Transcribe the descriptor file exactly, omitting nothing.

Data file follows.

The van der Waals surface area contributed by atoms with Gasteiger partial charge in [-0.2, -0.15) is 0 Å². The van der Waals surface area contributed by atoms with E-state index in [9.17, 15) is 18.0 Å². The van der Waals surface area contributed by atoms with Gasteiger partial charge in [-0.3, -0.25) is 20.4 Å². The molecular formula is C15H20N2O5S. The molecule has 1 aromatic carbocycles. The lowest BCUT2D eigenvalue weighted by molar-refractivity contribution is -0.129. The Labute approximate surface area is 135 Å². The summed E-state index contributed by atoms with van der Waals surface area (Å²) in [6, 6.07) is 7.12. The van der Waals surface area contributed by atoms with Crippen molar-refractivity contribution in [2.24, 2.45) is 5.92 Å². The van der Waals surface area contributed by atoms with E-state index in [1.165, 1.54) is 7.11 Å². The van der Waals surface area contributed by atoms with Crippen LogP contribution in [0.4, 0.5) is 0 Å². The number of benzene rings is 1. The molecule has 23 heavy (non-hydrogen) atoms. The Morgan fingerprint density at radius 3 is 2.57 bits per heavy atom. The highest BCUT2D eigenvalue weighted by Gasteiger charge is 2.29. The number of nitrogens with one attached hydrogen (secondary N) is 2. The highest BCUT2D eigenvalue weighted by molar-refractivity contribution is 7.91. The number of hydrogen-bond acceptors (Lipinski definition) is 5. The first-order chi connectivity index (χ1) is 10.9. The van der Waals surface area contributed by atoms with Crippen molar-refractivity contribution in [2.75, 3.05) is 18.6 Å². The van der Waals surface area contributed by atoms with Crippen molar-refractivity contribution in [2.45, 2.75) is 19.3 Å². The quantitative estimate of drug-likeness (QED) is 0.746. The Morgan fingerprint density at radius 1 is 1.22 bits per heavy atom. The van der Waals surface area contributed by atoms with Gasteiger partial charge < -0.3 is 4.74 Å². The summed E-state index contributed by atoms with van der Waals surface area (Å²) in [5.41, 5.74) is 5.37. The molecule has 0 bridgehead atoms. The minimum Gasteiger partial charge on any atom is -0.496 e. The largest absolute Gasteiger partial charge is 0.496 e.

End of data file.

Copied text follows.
The van der Waals surface area contributed by atoms with Gasteiger partial charge in [-0.2, -0.15) is 0 Å². The van der Waals surface area contributed by atoms with E-state index in [9.17, 15) is 18.0 Å². The van der Waals surface area contributed by atoms with Gasteiger partial charge in [-0.3, -0.25) is 20.4 Å². The molecular formula is C15H20N2O5S. The molecule has 1 aromatic carbocycles. The lowest BCUT2D eigenvalue weighted by molar-refractivity contribution is -0.129. The Labute approximate surface area is 135 Å². The summed E-state index contributed by atoms with van der Waals surface area (Å²) in [6, 6.07) is 7.12. The van der Waals surface area contributed by atoms with Crippen molar-refractivity contribution in [2.24, 2.45) is 5.92 Å². The van der Waals surface area contributed by atoms with E-state index in [1.165, 1.54) is 7.11 Å². The van der Waals surface area contributed by atoms with Crippen LogP contribution in [0.4, 0.5) is 0 Å². The number of benzene rings is 1. The molecule has 23 heavy (non-hydrogen) atoms. The Morgan fingerprint density at radius 3 is 2.57 bits per heavy atom. The highest BCUT2D eigenvalue weighted by Gasteiger charge is 2.29. The number of nitrogens with one attached hydrogen (secondary N) is 2. The highest BCUT2D eigenvalue weighted by molar-refractivity contribution is 7.91. The number of hydrogen-bond acceptors (Lipinski definition) is 5. The first-order chi connectivity index (χ1) is 10.9. The van der Waals surface area contributed by atoms with Crippen molar-refractivity contribution in [2.75, 3.05) is 18.6 Å². The van der Waals surface area contributed by atoms with Crippen molar-refractivity contribution in [2.45, 2.75) is 19.3 Å². The quantitative estimate of drug-likeness (QED) is 0.746. The Morgan fingerprint density at radius 1 is 1.22 bits per heavy atom. The van der Waals surface area contributed by atoms with Gasteiger partial charge < -0.3 is 4.74 Å². The summed E-state index contributed by atoms with van der Waals surface area (Å²) in [5.41, 5.74) is 5.37. The molecule has 0 bridgehead atoms. The minimum Gasteiger partial charge on any atom is -0.496 e. The largest absolute Gasteiger partial charge is 0.496 e.